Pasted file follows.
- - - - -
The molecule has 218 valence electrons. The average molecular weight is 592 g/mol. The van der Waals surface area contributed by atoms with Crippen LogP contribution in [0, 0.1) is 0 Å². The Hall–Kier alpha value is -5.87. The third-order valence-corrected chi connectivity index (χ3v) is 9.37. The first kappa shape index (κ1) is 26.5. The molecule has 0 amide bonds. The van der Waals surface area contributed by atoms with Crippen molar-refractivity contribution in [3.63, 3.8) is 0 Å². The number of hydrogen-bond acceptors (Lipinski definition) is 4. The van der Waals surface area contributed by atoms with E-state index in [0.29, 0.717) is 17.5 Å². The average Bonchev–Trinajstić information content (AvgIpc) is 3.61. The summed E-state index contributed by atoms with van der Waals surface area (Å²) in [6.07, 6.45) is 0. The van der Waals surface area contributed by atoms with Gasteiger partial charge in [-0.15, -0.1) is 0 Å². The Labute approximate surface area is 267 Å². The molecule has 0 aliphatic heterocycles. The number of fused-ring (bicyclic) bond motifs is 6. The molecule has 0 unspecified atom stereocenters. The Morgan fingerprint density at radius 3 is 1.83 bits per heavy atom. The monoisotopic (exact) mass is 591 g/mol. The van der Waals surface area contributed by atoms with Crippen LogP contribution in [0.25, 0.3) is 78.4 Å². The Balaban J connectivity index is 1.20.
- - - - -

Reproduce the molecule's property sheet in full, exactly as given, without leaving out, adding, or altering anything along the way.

The molecule has 218 valence electrons. The average molecular weight is 592 g/mol. The van der Waals surface area contributed by atoms with Crippen LogP contribution in [0, 0.1) is 0 Å². The Hall–Kier alpha value is -5.87. The third-order valence-corrected chi connectivity index (χ3v) is 9.37. The first kappa shape index (κ1) is 26.5. The molecule has 0 amide bonds. The van der Waals surface area contributed by atoms with Crippen molar-refractivity contribution in [3.63, 3.8) is 0 Å². The number of hydrogen-bond acceptors (Lipinski definition) is 4. The van der Waals surface area contributed by atoms with E-state index in [0.29, 0.717) is 17.5 Å². The average Bonchev–Trinajstić information content (AvgIpc) is 3.61. The summed E-state index contributed by atoms with van der Waals surface area (Å²) in [6.07, 6.45) is 0. The van der Waals surface area contributed by atoms with Gasteiger partial charge in [-0.15, -0.1) is 0 Å². The Labute approximate surface area is 267 Å². The molecule has 0 aliphatic heterocycles. The number of fused-ring (bicyclic) bond motifs is 6. The molecule has 0 unspecified atom stereocenters. The Morgan fingerprint density at radius 3 is 1.83 bits per heavy atom. The monoisotopic (exact) mass is 591 g/mol. The van der Waals surface area contributed by atoms with Crippen LogP contribution in [0.25, 0.3) is 78.4 Å². The Balaban J connectivity index is 1.20.